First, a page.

Posted by: lauraw at January 30, 2007 03:31 PM (DbybK)
So fuck off.
Posted by: hobgoblin at January 30, 2007 03:31 PM (p1s9n)
Posted by: Editor at January 30, 2007 03:34 PM (adpJH)
well, that explains your grumpiness. The women's magazine thread bummed me out too.
Posted by: rightwingsparkle at January 30, 2007 03:40 PM (YdMYG)
He'd better be the one, because he's the only nominal "R" on the long list who can beat Hillary in the general.
If its McCain, I stay home.
If its Romney, I stay home.
The McCain/Kerry whitewash of the whole MIA issue leaves me real cold on him.
Romney showed his true statist colors with RomneyCare.
If we get lucky, the dems commit suicide again and nominate some unelectable who Mickey Mouse could beat. I'm not willing to bet on that this time.
Posted by: Purple Avenger at January 30, 2007 03:46 PM (LITKT)
Posted by: joan at January 30, 2007 03:52 PM (eN8y0)
Posted by: adolfo_velasquez at January 30, 2007 03:54 PM (qZ40r)
No the grumpiness is just that, and hopefully passing. But I very much enjoyed the magaine thread, just no one can do any more funny until the batteries recharge, it seems.
Posted by: hobgoblin at January 30, 2007 03:54 PM (p1s9n)
Posted by: joan at January 30, 2007 03:59 PM (eN8y0)
There were some funny stuff in that thread, but the overall bitterness and heartache from many made me sad for them. Everyone deserves to be loved for who they are. It's sad that we treat each other so badly.
Posted by: rightwingsparkle at January 30, 2007 04:01 PM (YdMYG)
I don't see any difference between the fame and attention airheads like Paris Hilton and Britney get than the attention that is lavished on athletes.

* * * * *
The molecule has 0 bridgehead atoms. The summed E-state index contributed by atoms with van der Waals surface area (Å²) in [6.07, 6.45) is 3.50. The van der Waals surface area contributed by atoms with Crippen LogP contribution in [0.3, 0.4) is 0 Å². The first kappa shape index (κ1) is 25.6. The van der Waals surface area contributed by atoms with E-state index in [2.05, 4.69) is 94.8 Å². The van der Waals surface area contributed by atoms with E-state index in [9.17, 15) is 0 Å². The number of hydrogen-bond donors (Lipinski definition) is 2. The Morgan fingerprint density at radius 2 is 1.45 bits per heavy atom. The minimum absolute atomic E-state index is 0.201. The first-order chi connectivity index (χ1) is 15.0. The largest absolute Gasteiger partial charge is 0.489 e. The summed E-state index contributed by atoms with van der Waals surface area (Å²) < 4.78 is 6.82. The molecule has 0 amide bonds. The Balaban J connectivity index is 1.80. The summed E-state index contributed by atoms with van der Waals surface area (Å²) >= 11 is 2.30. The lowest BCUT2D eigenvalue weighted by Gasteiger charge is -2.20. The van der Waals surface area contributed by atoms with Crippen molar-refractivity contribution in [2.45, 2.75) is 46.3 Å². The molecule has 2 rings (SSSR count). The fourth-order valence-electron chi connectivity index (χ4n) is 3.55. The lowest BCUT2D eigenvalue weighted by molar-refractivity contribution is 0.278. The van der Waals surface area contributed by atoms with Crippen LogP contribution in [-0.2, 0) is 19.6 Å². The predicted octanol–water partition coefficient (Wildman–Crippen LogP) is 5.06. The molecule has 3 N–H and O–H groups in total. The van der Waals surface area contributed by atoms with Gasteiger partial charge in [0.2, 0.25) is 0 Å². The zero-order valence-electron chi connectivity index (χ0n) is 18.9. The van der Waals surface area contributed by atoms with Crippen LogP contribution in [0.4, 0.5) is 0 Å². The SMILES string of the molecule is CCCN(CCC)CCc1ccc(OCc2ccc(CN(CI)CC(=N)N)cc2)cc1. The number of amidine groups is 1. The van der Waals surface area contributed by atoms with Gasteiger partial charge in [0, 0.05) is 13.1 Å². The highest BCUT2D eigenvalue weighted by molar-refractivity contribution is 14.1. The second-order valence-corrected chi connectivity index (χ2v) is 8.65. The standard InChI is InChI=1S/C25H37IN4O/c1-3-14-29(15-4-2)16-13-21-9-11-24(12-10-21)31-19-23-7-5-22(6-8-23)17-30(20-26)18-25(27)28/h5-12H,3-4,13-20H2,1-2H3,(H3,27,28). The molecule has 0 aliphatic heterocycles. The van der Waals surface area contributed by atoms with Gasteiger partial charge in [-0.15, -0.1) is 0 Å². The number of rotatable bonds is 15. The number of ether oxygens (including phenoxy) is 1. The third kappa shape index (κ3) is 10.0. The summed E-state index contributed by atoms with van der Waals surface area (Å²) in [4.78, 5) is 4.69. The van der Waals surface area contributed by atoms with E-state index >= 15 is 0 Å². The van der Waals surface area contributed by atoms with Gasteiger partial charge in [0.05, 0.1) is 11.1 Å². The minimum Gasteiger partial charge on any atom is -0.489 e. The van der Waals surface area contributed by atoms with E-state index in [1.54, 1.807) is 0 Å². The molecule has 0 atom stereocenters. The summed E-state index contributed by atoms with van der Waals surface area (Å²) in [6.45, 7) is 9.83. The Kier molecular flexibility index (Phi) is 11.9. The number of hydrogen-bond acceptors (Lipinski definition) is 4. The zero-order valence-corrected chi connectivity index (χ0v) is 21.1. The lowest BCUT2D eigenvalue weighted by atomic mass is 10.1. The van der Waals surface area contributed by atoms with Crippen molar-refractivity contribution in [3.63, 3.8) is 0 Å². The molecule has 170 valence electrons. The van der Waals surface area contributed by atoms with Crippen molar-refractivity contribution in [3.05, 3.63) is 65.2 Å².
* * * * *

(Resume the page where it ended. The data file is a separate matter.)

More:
Posted by: joan at January 30, 2007 04:10 PM (eN8y0)
The two big issues for '08 are putting the smackdowm on islamic terrorism, and immigration. Whoever gets both of those 'right' gets my vote.
And If Rudy runs, every MSM report on him will feature a clip from his 'drag' skit on SNL.
Posted by: Barry in CO at January 30, 2007 04:11 PM (KOkrW)
I agree, but I wasn't referring to the articles, real or satiric. I was referring to the obvious sadness and heartache in so many of the responses when it comes to relationships.
Posted by: rightwingsparkle at January 30, 2007 04:16 PM (YdMYG)
Some of teh bitter did creep into the women's magazine thread, but it was very mild -- and we did invite the ladies to come in and take their shots.
I realize some of the stuff there may have touched a nerve, but that's kind of the point.
Just remember that at AoSHQ, it's always about the love.
Posted by: Monty at January 30, 2007 04:19 PM (7Iqke)
Posted by: joan at January 30, 2007 04:29 PM (eN8y0)
Remember that we men always have to outdo each other in everything, even blogthreads, because Life really boils down to the question of who has the biggest di-
Posted by: Barry in CO at January 30, 2007 04:36 PM (KOkrW)
(But RWS does the candidate have to have a "pro-Christian" agenda to win and what does that mean?)